Details
Condition Cochlear Implants, Child, Bilateral hearing loss
Treatment Hybrid L24
Clinical Study IdentifierNCT03156465
SponsorBruce J Gantz
Last Modified on25 January 2021

Eligibility

Yes No Not Sure

Inclusion Criteria

Is your age between 1 yrs and 1 yrs?
Gender: Male or Female
Do you have any of these conditions: Cochlear Implants or Bilateral hearing loss or Child?
Do you have any of these conditions: Child or Cochlear Implants or Bilateral hearing loss?
Twelve to twenty-four months of age at the time of implantation
Audiometric thresholds for frequencies 250 to 8000 Hz in the profound hearing range bilaterally. The type of hearing loss must be categorized as sensorineural in nature
English spoken as a primary language (mono-lingual English speaking family, where English is the primary language)
Willingness to comply with all study requirements
Minimum of three-month hearing aid trial with appropriately fit hearing aids
Patent cochlea and normal cochlear anatomy as shown by a CT scan. It is standard clinical practice to perform a CT scan on any patient pursuing cochlear implantation

Exclusion Criteria

Medical or psychological conditions that contraindicate undergoing surgery
Ossification or any other cochlear anomaly that might prevent complete insertion of the electrode array
Developmental disabilities or other conditions that would prevent or restrict participation in the audiological evaluations and clinical trial
Hearing loss of neural or central origin
Unrealistic expectations on the part of the candidate and/or candidate's family, regarding the possible benefits, risks, and limitations that are inherent to the surgical procedure(s) and prosthetic devices
Unwillingness or inability of the candidate to comply with all investigational requirements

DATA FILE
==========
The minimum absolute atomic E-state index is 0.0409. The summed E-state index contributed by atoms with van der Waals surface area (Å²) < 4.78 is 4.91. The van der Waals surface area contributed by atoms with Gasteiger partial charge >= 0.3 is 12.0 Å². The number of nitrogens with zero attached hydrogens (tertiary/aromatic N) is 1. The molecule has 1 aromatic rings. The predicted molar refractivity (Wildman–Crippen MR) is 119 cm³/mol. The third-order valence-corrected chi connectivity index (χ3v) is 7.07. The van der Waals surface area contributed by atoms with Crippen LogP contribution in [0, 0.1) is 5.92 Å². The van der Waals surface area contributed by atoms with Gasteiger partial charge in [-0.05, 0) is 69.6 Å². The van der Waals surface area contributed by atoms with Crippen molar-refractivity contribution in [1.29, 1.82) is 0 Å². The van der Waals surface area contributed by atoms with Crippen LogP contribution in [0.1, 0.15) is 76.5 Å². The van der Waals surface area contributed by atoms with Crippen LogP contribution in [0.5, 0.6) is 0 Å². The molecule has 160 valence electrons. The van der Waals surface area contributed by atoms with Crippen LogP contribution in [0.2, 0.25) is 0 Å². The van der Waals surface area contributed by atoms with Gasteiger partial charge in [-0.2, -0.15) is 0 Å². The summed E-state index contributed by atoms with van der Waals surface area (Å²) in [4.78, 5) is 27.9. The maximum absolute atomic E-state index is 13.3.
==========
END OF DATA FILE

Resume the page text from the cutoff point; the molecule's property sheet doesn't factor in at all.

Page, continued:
Active middle ear infection
Clear my responses

How to participate?

Step 1 Connect with a site
What happens next?
  • You can expect the study team to contact you via email or phone in the next few days.
  • Sign up as volunteer to help accelerate the development of new treatments and to get notified about similar trials.

You are contacting

Investigator Avatar
Name

Primary Contact

site
Name

Phone Email

0/250
Please verify that you are not a bot.

Additional screening procedures may be conducted by the study team before you can be confirmed eligible to participate.

Learn more

If you are confirmed eligible after full screening, you will be required to understand and sign the informed consent if you decide to enroll in the study. Once enrolled you may be asked to make scheduled visits over a period of time.

Learn more

Complete your scheduled study participation activities and then you are done. You may receive summary of study results if provided by the sponsor.

Learn more

Similar trials to consider

Loading...

Not finding what you're looking for?

Every year hundreds of thousands of volunteers step forward to participate in research. Sign up as a volunteer and receive email notifications when clinical trials are posted in the medical category of interest to you.

Sign up as volunteer

user name

Added by • 

 • 

Private

Reply by • Private
Loading...

Lorem ipsum dolor sit amet consectetur, adipisicing elit. Ipsa vel nobis alias. Quae eveniet velit voluptate quo doloribus maxime et dicta in sequi, corporis quod. Ea, dolor eius? Dolore, vel!

  The passcode will expire in None.
Loading...

No annotations made yet

Add a private note
  • abc Select a piece of text from the left.
  • Add notes visible only to you.
  • Send it to people through a passcode protected link.
Add a private note